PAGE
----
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Concretionary Shocks

Again we take example of an economy with a stable equilibrium with actual GDP being equal to potential GDP. Now, suppose the entrepreneurs decide to reduce the investment expenditure. It will causes a downward shift in the aggregate demand curve, also called concretionary shock. The new equilibrium will now be attained at the lower level of GDP and price level. It sets in motion the econtractionary forces resulting into decreasing demand forces all inputs, including the demand for labour. Input costs fall and the aggregate supply curve shifts rightwards setting a new and original level of output which is equal to potential output, but it is obtained at a lower price level as shown.

In both the parts (i) and  (ii) E0 is the initial equilibrium, where AD0 curve intersects SRAS0 curve. The actual level of output (GDP) equals the potential level (Y*) at the price level P0. Now, a fall in the investment spending causes a demand shock and the AD0 curve in part (i) shifts downwards to AD1. This causes a fall in both GDP and the price level. At the new equilibrium E1 in both the parts (i) and (ii), the new and lower level of GDP is Y1 and the price level also falls to P1. But, this is not the final equilibrium.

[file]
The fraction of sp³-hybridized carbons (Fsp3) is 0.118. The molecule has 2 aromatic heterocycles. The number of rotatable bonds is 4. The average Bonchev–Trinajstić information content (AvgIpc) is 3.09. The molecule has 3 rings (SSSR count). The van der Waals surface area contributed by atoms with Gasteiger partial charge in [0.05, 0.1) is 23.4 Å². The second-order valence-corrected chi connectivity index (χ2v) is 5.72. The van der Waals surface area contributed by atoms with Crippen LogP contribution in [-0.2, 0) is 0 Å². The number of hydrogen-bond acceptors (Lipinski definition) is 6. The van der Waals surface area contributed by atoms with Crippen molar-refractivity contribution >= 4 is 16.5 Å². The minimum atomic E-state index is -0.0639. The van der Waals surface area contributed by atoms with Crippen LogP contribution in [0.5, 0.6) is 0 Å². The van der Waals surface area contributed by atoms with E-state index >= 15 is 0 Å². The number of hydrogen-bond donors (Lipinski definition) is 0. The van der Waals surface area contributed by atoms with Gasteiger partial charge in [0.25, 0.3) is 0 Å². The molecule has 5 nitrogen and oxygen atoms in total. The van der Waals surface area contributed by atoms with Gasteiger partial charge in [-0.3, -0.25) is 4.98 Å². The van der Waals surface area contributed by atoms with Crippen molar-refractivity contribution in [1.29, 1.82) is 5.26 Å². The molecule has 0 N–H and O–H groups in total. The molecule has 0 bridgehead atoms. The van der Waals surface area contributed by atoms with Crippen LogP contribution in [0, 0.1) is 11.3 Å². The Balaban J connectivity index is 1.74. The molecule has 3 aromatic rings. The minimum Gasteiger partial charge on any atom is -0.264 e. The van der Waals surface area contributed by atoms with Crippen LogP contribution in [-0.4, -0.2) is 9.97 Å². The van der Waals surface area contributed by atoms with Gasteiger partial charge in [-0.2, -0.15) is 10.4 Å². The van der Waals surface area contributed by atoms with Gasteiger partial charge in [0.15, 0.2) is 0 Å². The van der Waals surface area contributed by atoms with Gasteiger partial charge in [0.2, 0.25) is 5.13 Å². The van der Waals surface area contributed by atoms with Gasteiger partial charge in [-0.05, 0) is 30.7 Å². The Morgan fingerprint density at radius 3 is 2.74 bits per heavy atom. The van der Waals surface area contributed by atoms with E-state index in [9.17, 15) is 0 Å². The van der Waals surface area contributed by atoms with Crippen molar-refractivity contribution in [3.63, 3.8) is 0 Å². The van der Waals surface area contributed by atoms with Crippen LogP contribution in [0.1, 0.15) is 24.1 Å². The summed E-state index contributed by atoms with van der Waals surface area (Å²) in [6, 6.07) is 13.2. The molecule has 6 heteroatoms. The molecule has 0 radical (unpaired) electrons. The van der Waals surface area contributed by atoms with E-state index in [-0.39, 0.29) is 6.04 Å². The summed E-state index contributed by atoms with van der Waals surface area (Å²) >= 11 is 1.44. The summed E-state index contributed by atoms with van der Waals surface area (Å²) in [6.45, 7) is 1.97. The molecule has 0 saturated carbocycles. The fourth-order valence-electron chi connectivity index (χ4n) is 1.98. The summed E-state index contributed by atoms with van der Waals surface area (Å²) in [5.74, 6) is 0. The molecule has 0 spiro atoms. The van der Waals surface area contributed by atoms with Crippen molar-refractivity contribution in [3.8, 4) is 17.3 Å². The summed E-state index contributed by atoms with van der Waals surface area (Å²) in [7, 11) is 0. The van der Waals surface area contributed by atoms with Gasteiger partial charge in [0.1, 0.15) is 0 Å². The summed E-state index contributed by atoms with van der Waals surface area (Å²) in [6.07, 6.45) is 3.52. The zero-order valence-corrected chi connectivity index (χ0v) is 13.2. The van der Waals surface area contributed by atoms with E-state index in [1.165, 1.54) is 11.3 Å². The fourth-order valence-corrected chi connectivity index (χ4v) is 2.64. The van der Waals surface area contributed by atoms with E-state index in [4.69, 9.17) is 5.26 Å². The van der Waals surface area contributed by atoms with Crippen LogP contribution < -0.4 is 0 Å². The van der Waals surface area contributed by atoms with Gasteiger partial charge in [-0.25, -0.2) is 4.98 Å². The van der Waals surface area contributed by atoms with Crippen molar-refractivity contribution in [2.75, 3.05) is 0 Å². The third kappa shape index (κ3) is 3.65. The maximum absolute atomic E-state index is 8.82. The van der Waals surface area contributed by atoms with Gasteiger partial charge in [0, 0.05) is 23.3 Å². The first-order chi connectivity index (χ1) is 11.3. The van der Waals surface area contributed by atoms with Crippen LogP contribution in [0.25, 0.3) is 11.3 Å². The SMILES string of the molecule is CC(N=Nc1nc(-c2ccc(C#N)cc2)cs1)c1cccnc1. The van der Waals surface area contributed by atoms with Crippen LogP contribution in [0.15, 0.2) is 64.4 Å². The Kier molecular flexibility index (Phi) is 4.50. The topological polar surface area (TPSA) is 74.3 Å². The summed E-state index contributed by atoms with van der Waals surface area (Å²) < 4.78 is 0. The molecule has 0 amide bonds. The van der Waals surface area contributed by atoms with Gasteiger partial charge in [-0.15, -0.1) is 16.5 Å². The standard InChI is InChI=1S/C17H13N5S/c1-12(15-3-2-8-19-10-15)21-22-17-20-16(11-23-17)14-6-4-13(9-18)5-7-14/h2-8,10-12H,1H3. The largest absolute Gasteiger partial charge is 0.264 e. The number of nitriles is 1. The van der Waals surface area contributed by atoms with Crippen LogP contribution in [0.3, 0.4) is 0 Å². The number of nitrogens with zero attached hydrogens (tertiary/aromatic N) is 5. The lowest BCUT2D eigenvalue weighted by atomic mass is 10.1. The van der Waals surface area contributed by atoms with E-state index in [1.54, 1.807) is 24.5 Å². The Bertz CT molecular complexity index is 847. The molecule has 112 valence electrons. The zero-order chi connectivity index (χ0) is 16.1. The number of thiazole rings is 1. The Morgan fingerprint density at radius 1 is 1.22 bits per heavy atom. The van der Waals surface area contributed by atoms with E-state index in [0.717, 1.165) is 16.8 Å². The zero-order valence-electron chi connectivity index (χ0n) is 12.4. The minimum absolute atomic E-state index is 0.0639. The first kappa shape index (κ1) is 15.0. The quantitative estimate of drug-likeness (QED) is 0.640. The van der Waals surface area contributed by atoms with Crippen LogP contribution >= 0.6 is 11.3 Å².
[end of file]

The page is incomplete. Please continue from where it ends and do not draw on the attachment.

Aggregate demand shocks sets in motion the recessionary forces. Since actual GDP (Y1) is less than potential GDP (Y*) results into a fall in input costs, including the cost of labour, shifting the SRAS0 curve downwards to SRAS1, as shown in part (ii), New equilibrium if E2, where AD1 intersects the new aggregate supply curve SRAS1. At point E2, recessionary gap is eliminated, as shown by arrow in part (ii), and actual GDP again becomes equal to potential GDP, but at a lower price level P2.

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